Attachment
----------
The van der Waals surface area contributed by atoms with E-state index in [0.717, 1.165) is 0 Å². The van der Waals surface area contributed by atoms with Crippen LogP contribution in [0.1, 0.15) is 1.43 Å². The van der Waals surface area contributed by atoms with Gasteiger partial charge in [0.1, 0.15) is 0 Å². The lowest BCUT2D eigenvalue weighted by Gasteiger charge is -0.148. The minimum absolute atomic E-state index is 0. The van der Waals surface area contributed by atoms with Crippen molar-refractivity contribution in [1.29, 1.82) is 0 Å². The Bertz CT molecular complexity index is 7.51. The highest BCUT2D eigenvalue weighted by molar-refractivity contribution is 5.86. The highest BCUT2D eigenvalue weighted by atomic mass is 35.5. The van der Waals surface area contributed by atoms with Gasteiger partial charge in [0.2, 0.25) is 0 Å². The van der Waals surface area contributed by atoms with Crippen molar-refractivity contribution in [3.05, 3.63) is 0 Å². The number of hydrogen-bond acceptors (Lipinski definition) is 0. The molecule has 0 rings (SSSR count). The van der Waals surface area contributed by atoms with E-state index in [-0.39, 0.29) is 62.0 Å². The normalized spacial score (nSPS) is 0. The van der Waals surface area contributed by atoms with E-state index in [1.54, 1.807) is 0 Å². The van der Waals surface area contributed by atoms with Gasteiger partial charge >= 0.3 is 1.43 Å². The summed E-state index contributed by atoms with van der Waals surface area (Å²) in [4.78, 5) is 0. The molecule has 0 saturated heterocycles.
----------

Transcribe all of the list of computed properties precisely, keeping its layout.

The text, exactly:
The van der Waals surface area contributed by atoms with E-state index in [0.717, 1.165) is 0 Å². The van der Waals surface area contributed by atoms with Crippen LogP contribution in [0.1, 0.15) is 1.43 Å². The van der Waals surface area contributed by atoms with Gasteiger partial charge in [0.1, 0.15) is 0 Å². The lowest BCUT2D eigenvalue weighted by Gasteiger charge is -0.148. The minimum absolute atomic E-state index is 0. The van der Waals surface area contributed by atoms with Crippen molar-refractivity contribution in [1.29, 1.82) is 0 Å². The Bertz CT molecular complexity index is 7.51. The highest BCUT2D eigenvalue weighted by molar-refractivity contribution is 5.86. The highest BCUT2D eigenvalue weighted by atomic mass is 35.5. The van der Waals surface area contributed by atoms with Gasteiger partial charge in [0.2, 0.25) is 0 Å². The van der Waals surface area contributed by atoms with Crippen molar-refractivity contribution in [3.05, 3.63) is 0 Å². The number of hydrogen-bond acceptors (Lipinski definition) is 0. The molecule has 0 rings (SSSR count). The van der Waals surface area contributed by atoms with E-state index in [-0.39, 0.29) is 62.0 Å². The normalized spacial score (nSPS) is 0. The van der Waals surface area contributed by atoms with E-state index in [1.54, 1.807) is 0 Å². The van der Waals surface area contributed by atoms with Gasteiger partial charge >= 0.3 is 1.43 Å². The summed E-state index contributed by atoms with van der Waals surface area (Å²) in [4.78, 5) is 0. The molecule has 0 saturated heterocycles.